The small Jewish community in the Bahamas has origins dating to the 17th century. The British first settled the Bahamas in 1620; however, few Jews came to the live on the islands. Luis De Torres, who was the official interpreter for Christopher Columbus, is thought to be have been the first Jew and European to set foot in the New World when the Santa Maria landed at San Salvador in 1492. Torres was a Marrano, a “secret Jew,” who officially practiced Catholicism but was escaping the dangers of Europe during the Inquisition. He was fluent in Arabic, Hebrew, Chaldean, Spanish, Portuguese, French and Latin. Another Jew, Moses Franks, served as attorney general and chief justice of the islands in the 18th century. After World War I, a few Jewish families from Poland, Russia, and Britain settled in Nassau. Later Jews came to Freeport on Grand Bahama Island.
Today there are between 100 and 200 Jews in the Bahamas. In Nassau, there is a Reform Community who, as yet, do not have a Synagogue; in Freeport, there is a Reform Community also, who have a Synagogue which was built in 1972.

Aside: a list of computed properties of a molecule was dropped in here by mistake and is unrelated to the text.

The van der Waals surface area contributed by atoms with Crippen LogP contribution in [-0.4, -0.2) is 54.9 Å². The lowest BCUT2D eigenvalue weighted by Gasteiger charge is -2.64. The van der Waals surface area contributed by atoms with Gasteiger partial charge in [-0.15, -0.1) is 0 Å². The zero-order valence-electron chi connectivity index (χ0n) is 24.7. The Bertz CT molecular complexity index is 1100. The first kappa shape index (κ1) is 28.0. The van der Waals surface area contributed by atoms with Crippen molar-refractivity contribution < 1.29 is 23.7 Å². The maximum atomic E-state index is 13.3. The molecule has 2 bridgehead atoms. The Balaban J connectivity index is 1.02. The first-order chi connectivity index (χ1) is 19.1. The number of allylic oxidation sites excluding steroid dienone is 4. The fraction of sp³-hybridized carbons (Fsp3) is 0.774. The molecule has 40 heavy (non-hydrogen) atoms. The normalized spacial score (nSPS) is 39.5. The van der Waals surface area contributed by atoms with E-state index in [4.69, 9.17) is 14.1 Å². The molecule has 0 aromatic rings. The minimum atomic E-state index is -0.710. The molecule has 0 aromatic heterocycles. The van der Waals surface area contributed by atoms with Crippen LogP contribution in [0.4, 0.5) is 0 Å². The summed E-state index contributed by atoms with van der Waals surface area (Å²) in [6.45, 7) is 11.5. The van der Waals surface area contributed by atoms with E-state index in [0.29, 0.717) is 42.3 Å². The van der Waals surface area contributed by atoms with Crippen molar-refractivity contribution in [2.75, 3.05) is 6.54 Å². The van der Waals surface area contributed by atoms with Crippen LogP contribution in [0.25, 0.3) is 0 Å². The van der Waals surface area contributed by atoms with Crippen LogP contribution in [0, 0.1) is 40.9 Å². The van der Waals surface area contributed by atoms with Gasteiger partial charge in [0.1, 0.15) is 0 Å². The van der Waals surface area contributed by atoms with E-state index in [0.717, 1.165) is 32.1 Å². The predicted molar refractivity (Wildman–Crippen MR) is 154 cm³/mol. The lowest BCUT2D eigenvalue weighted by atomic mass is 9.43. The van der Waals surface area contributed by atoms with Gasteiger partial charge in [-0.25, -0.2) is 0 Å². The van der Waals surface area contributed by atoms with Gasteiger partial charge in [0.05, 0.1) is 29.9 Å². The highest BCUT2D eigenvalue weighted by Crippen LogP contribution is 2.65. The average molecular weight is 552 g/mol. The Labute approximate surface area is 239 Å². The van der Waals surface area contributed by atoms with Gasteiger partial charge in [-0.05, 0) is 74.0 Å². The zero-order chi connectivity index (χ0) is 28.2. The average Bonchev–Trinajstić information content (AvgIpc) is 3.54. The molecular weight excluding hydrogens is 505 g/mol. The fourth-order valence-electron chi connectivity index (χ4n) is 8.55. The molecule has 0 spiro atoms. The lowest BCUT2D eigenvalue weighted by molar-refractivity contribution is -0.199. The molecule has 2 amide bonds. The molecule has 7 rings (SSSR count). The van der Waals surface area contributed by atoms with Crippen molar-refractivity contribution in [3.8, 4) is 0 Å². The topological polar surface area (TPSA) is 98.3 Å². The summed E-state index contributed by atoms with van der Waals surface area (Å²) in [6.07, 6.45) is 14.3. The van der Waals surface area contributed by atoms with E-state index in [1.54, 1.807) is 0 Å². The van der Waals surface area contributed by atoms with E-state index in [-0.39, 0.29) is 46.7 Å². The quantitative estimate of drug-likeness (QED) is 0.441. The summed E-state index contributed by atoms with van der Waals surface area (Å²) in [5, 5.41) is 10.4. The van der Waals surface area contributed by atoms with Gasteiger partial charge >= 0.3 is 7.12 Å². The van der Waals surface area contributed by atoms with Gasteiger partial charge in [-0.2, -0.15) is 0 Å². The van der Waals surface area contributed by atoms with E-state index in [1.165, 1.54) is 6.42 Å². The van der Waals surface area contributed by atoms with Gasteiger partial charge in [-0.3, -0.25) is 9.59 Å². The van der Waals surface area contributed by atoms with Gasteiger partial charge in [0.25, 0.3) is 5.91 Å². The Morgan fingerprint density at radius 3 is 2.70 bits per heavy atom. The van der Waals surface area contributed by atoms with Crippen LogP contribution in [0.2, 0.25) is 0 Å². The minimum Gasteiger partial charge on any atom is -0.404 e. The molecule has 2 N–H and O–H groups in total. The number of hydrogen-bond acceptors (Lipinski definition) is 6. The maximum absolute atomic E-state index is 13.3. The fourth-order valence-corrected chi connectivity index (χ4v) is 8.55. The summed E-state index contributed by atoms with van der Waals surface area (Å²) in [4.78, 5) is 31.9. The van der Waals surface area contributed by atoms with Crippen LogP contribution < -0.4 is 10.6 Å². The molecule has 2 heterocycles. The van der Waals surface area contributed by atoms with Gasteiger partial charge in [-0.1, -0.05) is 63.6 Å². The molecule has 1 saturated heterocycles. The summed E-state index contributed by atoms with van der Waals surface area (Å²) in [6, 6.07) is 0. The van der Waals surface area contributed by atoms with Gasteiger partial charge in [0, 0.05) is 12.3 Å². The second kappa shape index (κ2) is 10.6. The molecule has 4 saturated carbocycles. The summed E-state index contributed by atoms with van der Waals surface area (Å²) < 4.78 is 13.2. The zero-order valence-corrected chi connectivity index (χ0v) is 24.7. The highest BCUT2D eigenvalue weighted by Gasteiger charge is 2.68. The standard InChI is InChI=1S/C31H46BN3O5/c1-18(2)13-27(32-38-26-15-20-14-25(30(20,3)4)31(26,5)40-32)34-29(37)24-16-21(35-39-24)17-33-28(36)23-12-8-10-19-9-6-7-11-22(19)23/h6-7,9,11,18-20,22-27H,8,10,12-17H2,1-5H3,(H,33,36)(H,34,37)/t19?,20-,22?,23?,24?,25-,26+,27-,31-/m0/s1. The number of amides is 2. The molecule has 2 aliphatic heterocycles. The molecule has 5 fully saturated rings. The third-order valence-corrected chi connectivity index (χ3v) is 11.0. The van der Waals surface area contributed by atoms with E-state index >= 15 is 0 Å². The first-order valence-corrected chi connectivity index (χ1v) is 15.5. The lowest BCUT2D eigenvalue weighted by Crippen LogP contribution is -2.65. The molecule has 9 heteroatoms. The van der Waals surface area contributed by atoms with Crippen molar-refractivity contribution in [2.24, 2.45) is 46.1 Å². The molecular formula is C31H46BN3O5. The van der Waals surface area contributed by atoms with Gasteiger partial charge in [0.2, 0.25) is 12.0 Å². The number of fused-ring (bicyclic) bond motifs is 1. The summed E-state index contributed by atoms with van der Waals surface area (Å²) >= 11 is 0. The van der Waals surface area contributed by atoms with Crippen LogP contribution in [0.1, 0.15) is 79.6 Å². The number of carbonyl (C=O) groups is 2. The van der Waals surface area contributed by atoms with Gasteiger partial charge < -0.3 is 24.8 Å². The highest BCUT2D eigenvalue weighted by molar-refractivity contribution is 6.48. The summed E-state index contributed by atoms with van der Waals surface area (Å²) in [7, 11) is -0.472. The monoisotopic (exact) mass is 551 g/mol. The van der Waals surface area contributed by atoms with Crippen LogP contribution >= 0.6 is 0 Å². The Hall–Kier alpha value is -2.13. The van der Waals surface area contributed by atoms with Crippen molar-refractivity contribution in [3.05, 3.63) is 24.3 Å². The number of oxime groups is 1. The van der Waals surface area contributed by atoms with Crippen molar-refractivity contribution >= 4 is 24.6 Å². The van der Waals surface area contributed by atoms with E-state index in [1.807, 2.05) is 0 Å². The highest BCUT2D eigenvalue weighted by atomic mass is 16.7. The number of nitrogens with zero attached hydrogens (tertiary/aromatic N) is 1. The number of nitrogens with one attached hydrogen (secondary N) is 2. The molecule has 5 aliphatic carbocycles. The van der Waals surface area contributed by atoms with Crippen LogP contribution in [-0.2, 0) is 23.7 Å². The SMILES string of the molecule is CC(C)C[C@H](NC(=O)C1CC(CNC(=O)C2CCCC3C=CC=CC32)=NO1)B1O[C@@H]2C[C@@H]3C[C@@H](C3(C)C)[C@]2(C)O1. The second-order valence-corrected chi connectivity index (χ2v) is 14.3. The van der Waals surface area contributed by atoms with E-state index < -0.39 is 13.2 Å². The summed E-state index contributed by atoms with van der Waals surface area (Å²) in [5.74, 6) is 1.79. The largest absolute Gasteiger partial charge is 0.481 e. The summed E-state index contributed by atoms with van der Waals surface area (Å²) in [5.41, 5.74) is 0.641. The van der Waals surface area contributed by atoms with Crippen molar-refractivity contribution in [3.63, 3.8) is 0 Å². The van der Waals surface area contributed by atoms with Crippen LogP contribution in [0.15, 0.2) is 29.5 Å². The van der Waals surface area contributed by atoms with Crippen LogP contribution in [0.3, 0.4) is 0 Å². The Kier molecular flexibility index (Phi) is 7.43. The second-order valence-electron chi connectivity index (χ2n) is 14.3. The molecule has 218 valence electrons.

The Community in Nassau is named The Nassau Jewish Congregation, and is affiliated to the Union of Jewish Congregations of Latin America and the Caribbean. At the corner of Shirley St. and Lover's Lane, in Nassau on New Providence Island, there is a special section of a cemetery that is walled-off for Jewish graves.
The Community in Freeport, on Grand Bahama Island, the Freeport Hebrew Congregation, is somewhat lesser in numbers than in Nassau, and is affiliated to the Union for Reform Judaism. Its Synagogue, named the Luis De Torres Synagogue, has Erev Shabbat Services from Rosh Hashana until the following May, and for the major Festivals. A Member of this Community is the designated Jewish Marriage Officer for the Bahamas.